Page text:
I had my first encounter with severe ageing-related muscle atrophy when I was very young.
As a kid, I was quite attached to my grandmother. She had the deepest blue eyes I’d ever seen, whiter than white hair and a big toothless smile.
She wasn’t in the best of health but still tried to stay active around the house. She loved bragging about how she single-handedly used to cook meals for 50 guests at a time. I always found that hard to believe because the woman in front of me was barely capable of lifting herself off the bed. How could someone like her, with arms so thin that barely had any flesh on them, have managed to knead all that dough, chop all those vegetables and pound all those spices with a big heavy-duty stone pestle and mortar?
It was only when I saw a very old photograph of hers that I realized what had happened. She wasn’t always an old woman; she once was a vibrant and healthy young woman. But through years of neglect and lack of activity, her body had wasted away until she was reduced to a mere shadow of her former self.
What causes Muscle Atrophy?
In a nutshell, muscle atrophy means the wasting away of one’s muscle mass. Common symptoms include:
- An arm or leg is noticeably smaller/thinner than the other one
- Greatly reduced strength in one of your limbs
- Weakness brought on by a long illness/disuse of your muscles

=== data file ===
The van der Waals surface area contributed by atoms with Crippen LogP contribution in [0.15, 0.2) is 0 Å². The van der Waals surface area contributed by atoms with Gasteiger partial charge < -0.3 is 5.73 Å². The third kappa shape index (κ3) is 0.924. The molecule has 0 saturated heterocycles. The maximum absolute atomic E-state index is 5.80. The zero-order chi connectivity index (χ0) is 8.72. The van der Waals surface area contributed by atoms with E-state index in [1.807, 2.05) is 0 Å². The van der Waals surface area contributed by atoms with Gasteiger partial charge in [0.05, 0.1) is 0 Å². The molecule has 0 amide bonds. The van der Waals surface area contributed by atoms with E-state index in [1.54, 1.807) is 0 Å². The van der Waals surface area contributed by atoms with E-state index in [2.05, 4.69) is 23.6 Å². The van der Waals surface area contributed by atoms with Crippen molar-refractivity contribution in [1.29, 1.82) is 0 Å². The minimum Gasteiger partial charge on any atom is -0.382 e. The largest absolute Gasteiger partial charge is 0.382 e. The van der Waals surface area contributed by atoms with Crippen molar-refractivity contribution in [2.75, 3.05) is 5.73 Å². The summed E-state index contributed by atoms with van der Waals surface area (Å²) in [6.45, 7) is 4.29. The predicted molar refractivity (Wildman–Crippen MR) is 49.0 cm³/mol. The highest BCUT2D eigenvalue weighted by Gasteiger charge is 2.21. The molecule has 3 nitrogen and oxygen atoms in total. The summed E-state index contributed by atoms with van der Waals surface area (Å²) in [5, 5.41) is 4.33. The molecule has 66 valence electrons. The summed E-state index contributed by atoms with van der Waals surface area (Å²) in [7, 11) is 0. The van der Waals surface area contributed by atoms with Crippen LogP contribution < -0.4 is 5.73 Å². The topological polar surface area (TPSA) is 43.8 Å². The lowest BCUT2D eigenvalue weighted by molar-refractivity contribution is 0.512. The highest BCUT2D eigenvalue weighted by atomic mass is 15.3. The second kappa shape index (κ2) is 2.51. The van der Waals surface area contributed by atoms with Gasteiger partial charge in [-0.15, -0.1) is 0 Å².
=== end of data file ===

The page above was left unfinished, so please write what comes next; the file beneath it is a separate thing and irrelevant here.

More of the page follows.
There are a number of other reasons why this could happen but broadly speaking, these causes can be clubbed into two categories:
Disuse Atrophy – Also known as “Use it or Lose it”
Modern man has forgotten how to use his body. He makes it sit down in front of a computer all day, forces it to check the smartphone every 5 minutes and then hauls it back home every night only to lay it down in front of the TV.
The result is a body with muscles that have rarely been used. Eventually, such a body is bound to break down.
Ageing coupled with sedentary lifestyles can cause disuse atrophy over a period of time. People who have been injured or bedridden for a long time also run the risk of experiencing atrophy in the affected part.
This is a more severe form of atrophy as it is quite difficult to reverse the damage to the muscle tissue. Causes include nerve diseases, crippling diseases such as polio, stroke, malnutrition, spinal cord injuries, etc.
Treatment for Muscle Atrophy
While it is possible to reverse the damage caused to an atrophied muscle, the process can often be a long and arduous one.
A Structured Exercise Program
The best remedy is to start using the muscles that have thus far been inactive. It is imperative to regain strength in the weak muscle and a progressive exercise program that slowly activates and strengthens the muscle fibres is just what the doctor ordered.
- Take it slow and steady
- Perform exercises only under the supervision of a qualified therapist/exercise specialist
A Nutritious Diet Plan
A balanced diet high in protein should accompany the exercise program. The muscles need to be fed so that they grow stronger and healthier. You could also consider supplementation as a part of the plan. Consult a nutrition expert who can guide you.
Sometimes, the damage can be so severe as to warrant surgical intervention. While there also are some non-invasive techniques available, a surgeon alone is qualified to rule out or recommend surgery.
Final Words: Prevention is better than cure has never been a more apt advice as in the case of muscle atrophy. Physical activity and proper nutrition are essential deterrents to this condition which not only impacts the life of the person affected but also those around them.
Author credits – Jaideep Bhide